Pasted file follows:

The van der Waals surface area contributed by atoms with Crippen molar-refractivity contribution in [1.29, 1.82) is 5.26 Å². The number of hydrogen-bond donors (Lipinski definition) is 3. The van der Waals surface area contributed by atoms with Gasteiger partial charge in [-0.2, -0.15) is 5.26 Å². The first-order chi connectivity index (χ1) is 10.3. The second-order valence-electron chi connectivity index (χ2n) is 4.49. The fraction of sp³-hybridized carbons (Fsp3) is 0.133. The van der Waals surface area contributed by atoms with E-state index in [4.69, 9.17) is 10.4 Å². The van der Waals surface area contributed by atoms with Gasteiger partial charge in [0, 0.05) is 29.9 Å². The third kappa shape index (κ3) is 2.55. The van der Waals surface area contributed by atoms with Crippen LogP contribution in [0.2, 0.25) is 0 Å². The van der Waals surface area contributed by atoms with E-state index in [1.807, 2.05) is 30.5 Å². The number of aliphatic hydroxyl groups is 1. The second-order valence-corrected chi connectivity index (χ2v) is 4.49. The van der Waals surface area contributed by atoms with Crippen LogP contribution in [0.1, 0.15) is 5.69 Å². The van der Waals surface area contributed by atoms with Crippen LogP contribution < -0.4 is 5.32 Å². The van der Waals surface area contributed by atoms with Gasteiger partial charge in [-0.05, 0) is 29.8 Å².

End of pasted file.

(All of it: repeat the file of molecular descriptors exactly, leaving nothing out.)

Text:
The van der Waals surface area contributed by atoms with Crippen molar-refractivity contribution in [1.29, 1.82) is 5.26 Å². The number of hydrogen-bond donors (Lipinski definition) is 3. The van der Waals surface area contributed by atoms with Gasteiger partial charge in [-0.2, -0.15) is 5.26 Å². The first-order chi connectivity index (χ1) is 10.3. The second-order valence-electron chi connectivity index (χ2n) is 4.49. The fraction of sp³-hybridized carbons (Fsp3) is 0.133. The van der Waals surface area contributed by atoms with E-state index in [4.69, 9.17) is 10.4 Å². The van der Waals surface area contributed by atoms with Gasteiger partial charge in [0, 0.05) is 29.9 Å². The third kappa shape index (κ3) is 2.55. The van der Waals surface area contributed by atoms with Crippen LogP contribution in [0.2, 0.25) is 0 Å². The van der Waals surface area contributed by atoms with E-state index in [1.807, 2.05) is 30.5 Å². The number of aliphatic hydroxyl groups is 1. The second-order valence-corrected chi connectivity index (χ2v) is 4.49. The van der Waals surface area contributed by atoms with Crippen LogP contribution in [0.1, 0.15) is 5.69 Å². The van der Waals surface area contributed by atoms with Crippen LogP contribution < -0.4 is 5.32 Å². The van der Waals surface area contributed by atoms with Gasteiger partial charge in [-0.05, 0) is 29.8 Å².